Combined action of lubricant, mucosal anesthetic and anti-microbial takes place when instilled into the urethra.
Used for catheterization, endoscopies, gynecologic examination and rectum and colon examination.
Complete coverage of the entire urethra with lubricant protects the mucosa and prevents the incidence of such strictures following transurethral instrumentation.
Due to the reduced pain when inserting a catheter, end users have significantly less stress.
Unlike conventional catheterization, the lubricant gel does not get pushed out but instilled thoroughly into the urethra.
Unlike plane lubricant gel, the lubricating film covers the entire urethra during catheterization from one instillation.
No concern about the possible bacterial infection from the gel being put around the catheter before insertion.
The urethra is dilated to provide the maximum pathway for the incoming catheter.
Effective insertion while reducing trauma: The unbroken coating of lubricant reduces the danger of injury to the vulnerable urothelium.
The lubricating film reduces friction between foreign objects (catheters) and the mucosa, and allows the catheter to glide painlessly into the bladder.
The single instillation of Instillagel provides a maximum coverage over the entire urethra.
Since the urethral canal is dilated before insertion, it reduces the actual intubation time.
Instillagel is clear and does not impair visualization during endoscopy.
The viscosity of Instillagel is ideal for the insertion of catheter and other instruments.
Pain relieving: Pain-free catheterization and internal urethrotomy are possible after the instillation of 2% lidocaine gel into the urethra.
Instillagel provides sufficient urethral anesthesia and reduces the risk of injury as a result of the patient's involuntary defensive movements.
Anesthetic effect occurs 3~5 minutes after the instillation and maintained for 30 minutes.
No side effects attributable to the administration of Instillagel were recorded.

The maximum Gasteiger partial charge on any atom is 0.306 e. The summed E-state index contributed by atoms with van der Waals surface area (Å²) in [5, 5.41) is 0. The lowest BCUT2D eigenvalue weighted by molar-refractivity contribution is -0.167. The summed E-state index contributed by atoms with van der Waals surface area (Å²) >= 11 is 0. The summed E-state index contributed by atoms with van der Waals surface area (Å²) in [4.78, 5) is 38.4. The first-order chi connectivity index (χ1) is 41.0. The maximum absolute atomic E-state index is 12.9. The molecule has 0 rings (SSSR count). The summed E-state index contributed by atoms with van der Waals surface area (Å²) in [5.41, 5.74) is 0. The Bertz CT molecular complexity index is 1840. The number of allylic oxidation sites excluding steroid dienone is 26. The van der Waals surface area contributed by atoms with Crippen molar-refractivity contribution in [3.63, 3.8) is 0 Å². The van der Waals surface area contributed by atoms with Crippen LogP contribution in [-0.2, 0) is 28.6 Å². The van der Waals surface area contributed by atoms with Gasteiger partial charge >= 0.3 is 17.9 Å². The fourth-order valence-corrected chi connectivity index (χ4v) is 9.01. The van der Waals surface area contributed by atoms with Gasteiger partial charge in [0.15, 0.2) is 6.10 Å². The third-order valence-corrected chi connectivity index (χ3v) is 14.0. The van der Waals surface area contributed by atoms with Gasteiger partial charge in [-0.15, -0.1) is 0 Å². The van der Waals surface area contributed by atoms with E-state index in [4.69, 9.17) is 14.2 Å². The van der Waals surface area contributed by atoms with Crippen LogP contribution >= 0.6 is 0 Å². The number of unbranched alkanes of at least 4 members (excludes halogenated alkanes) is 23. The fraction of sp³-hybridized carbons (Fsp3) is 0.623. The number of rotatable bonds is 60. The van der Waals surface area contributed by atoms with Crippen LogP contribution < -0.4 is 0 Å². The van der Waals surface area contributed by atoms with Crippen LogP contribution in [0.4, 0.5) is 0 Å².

Antiseptic and against infection: Instillagel prevents the risk of nosocomial infections due to catheterization and cystoscopy.
As Instillagel contains the constituents lidocaine hydrochloride, chlorhexidine digluconate and methyl and propyl 4-hydroxybenzoate it works as a local anaesthetic and an antibacterial agent against all relevant pathogens.
With Saccharomyces cerevisiae
, Streptococcus pyogenes
, Escherichia coli
, Staphylococcus aureus
and Pseudomonas aeruginosa
, an entire extinction is obtained by Instillagel already within 5 minutes.
The unbroken coating of lubricant builds a protection against bacteria.
Shown as an effective treatment for urethritis as a local antiseptic therapy.
Antimicrobial action of Instillagel: See table.
Click on icon to see table/diagram/image
Catheter-Associated Urinary Tract Infections (CAUTI): Effective Infection management for CAUTI which takes 30% of the total nosocomial infection: According to the Centers for Disease Control and Prevention (CDC) in the US, the mortality rate from nosocomial infections was ranked 4th following cardiovascular disease, cancer and cerebrovascular disease. This morality rate is higher than accidental death including traffic accidents. Nosocomial infections are causing a large number of deaths even in developed countries alarming the infection control surveillance and management at hospitals.
The nosocomial infection rate is 6~8% out of the total number of patients and the urinary tract infection (UTI) takes up to 40~45% out of the total nosocomial infections. Among that, 70~80% of the infection is catheter-associated (daily incidence rate of 3-10%) and that causes the total CAUTI rate of 30% out of the total nosocomial infections.
The most critical factor of UTI is the indwelling period of a catheter. It has been reported that the infection rate per urethral catheterization is 1%, 10~40% when the indwelling period is less than a week and 100% when indwelling longer than 28 days. There are two commonly known infection courses: When bacteria access form the exterior surface of a catheter (65%); When bacteria ascent along the interior surface of a catheter (35%). (See figure.)
Click on icon to see table/diagram/image
Bacteria from urethral meatus may access to the bladder via a catheter.
The major causative bacteria of CAUTI still is E. coli
(25~35%) which is mostly caused from ascending infection during catheterization.